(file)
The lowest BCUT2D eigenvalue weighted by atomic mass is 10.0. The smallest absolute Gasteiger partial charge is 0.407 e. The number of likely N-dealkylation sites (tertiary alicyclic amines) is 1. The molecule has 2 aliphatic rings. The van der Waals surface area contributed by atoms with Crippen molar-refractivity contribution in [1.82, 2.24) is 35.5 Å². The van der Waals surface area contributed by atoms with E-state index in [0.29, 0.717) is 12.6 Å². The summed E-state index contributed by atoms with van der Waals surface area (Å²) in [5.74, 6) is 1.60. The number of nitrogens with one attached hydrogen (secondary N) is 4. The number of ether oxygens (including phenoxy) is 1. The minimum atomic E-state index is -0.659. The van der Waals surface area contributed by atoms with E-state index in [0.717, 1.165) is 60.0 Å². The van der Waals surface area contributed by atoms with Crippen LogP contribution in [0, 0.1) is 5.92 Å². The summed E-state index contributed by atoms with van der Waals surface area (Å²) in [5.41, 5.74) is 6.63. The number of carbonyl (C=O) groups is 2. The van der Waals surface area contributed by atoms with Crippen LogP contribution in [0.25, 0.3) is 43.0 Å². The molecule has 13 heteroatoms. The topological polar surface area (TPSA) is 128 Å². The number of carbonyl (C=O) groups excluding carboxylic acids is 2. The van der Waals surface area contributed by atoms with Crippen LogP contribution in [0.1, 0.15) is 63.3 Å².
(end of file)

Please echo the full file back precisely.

The lowest BCUT2D eigenvalue weighted by atomic mass is 10.0. The smallest absolute Gasteiger partial charge is 0.407 e. The number of likely N-dealkylation sites (tertiary alicyclic amines) is 1. The molecule has 2 aliphatic rings. The van der Waals surface area contributed by atoms with Crippen molar-refractivity contribution in [1.82, 2.24) is 35.5 Å². The van der Waals surface area contributed by atoms with E-state index in [0.29, 0.717) is 12.6 Å². The summed E-state index contributed by atoms with van der Waals surface area (Å²) in [5.74, 6) is 1.60. The number of nitrogens with one attached hydrogen (secondary N) is 4. The number of ether oxygens (including phenoxy) is 1. The minimum atomic E-state index is -0.659. The van der Waals surface area contributed by atoms with E-state index in [0.717, 1.165) is 60.0 Å². The van der Waals surface area contributed by atoms with Crippen LogP contribution in [0, 0.1) is 5.92 Å². The summed E-state index contributed by atoms with van der Waals surface area (Å²) in [5.41, 5.74) is 6.63. The number of carbonyl (C=O) groups is 2. The van der Waals surface area contributed by atoms with Crippen LogP contribution in [0.25, 0.3) is 43.0 Å². The molecule has 13 heteroatoms. The topological polar surface area (TPSA) is 128 Å². The number of carbonyl (C=O) groups excluding carboxylic acids is 2. The van der Waals surface area contributed by atoms with Crippen LogP contribution in [0.1, 0.15) is 63.3 Å².